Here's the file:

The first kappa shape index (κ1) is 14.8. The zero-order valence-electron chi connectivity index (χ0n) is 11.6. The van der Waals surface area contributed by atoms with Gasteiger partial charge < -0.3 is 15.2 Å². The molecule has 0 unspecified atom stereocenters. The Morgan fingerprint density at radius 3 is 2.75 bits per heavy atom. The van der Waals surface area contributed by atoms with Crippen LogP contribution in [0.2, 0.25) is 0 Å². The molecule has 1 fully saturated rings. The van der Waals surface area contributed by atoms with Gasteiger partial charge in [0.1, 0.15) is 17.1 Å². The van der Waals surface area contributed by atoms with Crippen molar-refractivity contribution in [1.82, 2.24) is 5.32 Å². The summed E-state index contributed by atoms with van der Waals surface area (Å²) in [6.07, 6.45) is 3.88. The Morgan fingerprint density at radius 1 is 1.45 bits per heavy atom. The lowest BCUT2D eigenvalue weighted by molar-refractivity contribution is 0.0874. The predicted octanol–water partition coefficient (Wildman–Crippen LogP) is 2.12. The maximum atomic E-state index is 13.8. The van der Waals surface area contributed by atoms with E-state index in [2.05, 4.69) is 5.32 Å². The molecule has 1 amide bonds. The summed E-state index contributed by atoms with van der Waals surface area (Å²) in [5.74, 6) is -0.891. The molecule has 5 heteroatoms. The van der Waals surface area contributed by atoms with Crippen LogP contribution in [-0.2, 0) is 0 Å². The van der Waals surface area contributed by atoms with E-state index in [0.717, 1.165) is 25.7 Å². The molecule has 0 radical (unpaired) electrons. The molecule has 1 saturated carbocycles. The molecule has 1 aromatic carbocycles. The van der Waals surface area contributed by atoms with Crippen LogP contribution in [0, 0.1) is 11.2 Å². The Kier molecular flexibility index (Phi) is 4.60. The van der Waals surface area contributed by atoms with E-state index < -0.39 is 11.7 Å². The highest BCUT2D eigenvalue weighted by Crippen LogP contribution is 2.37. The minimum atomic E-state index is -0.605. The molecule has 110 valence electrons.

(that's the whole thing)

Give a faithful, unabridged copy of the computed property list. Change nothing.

The first kappa shape index (κ1) is 14.8. The zero-order valence-electron chi connectivity index (χ0n) is 11.6. The van der Waals surface area contributed by atoms with Gasteiger partial charge < -0.3 is 15.2 Å². The molecule has 0 unspecified atom stereocenters. The Morgan fingerprint density at radius 3 is 2.75 bits per heavy atom. The van der Waals surface area contributed by atoms with Crippen LogP contribution in [0.2, 0.25) is 0 Å². The molecule has 1 fully saturated rings. The van der Waals surface area contributed by atoms with Gasteiger partial charge in [0.1, 0.15) is 17.1 Å². The van der Waals surface area contributed by atoms with Crippen molar-refractivity contribution in [1.82, 2.24) is 5.32 Å². The summed E-state index contributed by atoms with van der Waals surface area (Å²) in [6.07, 6.45) is 3.88. The Morgan fingerprint density at radius 1 is 1.45 bits per heavy atom. The lowest BCUT2D eigenvalue weighted by molar-refractivity contribution is 0.0874. The predicted octanol–water partition coefficient (Wildman–Crippen LogP) is 2.12. The maximum atomic E-state index is 13.8. The van der Waals surface area contributed by atoms with E-state index in [2.05, 4.69) is 5.32 Å². The molecule has 1 amide bonds. The summed E-state index contributed by atoms with van der Waals surface area (Å²) in [5.74, 6) is -0.891. The molecule has 5 heteroatoms. The van der Waals surface area contributed by atoms with Crippen LogP contribution in [-0.2, 0) is 0 Å². The van der Waals surface area contributed by atoms with E-state index in [0.717, 1.165) is 25.7 Å². The molecule has 0 radical (unpaired) electrons. The molecule has 1 saturated carbocycles. The molecule has 1 aromatic carbocycles. The van der Waals surface area contributed by atoms with Crippen LogP contribution in [0, 0.1) is 11.2 Å². The Kier molecular flexibility index (Phi) is 4.60. The van der Waals surface area contributed by atoms with E-state index < -0.39 is 11.7 Å². The highest BCUT2D eigenvalue weighted by Crippen LogP contribution is 2.37. The minimum atomic E-state index is -0.605. The molecule has 110 valence electrons.